By Jon Leyne
BBC Tehran correspondent
The sanctions announced by the United States could have a major impact on the already shaky Iranian economy, but the political effect is likely to be more mixed.
The move could strengthen hardliners close to the president
The Revolutionary Guard Corps is thought to control up to one-third of the economy through a series of subsidiaries and trusts.
For example, it is believed to have the contract to run Tehran's new Imam Khomeini airport.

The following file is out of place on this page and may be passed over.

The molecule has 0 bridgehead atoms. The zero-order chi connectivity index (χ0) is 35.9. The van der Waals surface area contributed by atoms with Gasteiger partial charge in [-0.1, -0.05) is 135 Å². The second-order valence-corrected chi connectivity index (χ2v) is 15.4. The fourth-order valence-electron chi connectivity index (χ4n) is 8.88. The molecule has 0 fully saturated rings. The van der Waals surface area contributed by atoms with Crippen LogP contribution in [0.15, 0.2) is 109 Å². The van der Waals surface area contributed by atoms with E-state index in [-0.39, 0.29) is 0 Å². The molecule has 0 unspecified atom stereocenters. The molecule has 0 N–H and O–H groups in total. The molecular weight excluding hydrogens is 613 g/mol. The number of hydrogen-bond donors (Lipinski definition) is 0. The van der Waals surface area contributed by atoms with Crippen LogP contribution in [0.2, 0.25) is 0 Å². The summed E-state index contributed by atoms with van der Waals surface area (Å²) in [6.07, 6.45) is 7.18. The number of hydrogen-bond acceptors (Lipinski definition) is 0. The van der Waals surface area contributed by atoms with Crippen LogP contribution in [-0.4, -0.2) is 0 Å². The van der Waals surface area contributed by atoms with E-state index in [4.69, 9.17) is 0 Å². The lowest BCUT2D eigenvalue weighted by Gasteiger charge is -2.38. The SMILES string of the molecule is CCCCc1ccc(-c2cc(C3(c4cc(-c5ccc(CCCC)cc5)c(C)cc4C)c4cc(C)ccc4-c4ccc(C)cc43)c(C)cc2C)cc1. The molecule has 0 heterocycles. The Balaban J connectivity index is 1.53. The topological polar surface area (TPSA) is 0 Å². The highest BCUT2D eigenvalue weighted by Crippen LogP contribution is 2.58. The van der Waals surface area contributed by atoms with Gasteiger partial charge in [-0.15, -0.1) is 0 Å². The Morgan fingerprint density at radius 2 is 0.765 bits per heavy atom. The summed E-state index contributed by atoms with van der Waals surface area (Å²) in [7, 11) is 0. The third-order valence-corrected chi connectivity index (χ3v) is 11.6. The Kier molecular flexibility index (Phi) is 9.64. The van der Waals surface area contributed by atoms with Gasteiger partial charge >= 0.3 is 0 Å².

Already American unilateral sanctions on just two banks have helped to isolate the whole Iranian financial system.
The reason for that is that the sanctions spread like a virus.
International companies are afraid of dealing with any of the sanctioned entities or anyone who might have had dealings with them, for fear of economic retaliation from the US.
But the political impact could be counter-productive, certainly in the short term.
It is likely to strengthen the hand of hardliners around President Mahmoud Ahmadinejad and provoke more expressions of defiance, especially coming just days after the chief nuclear negotiator, Ali Larijani, was replaced by Saeed Jalili, a close ally of the president.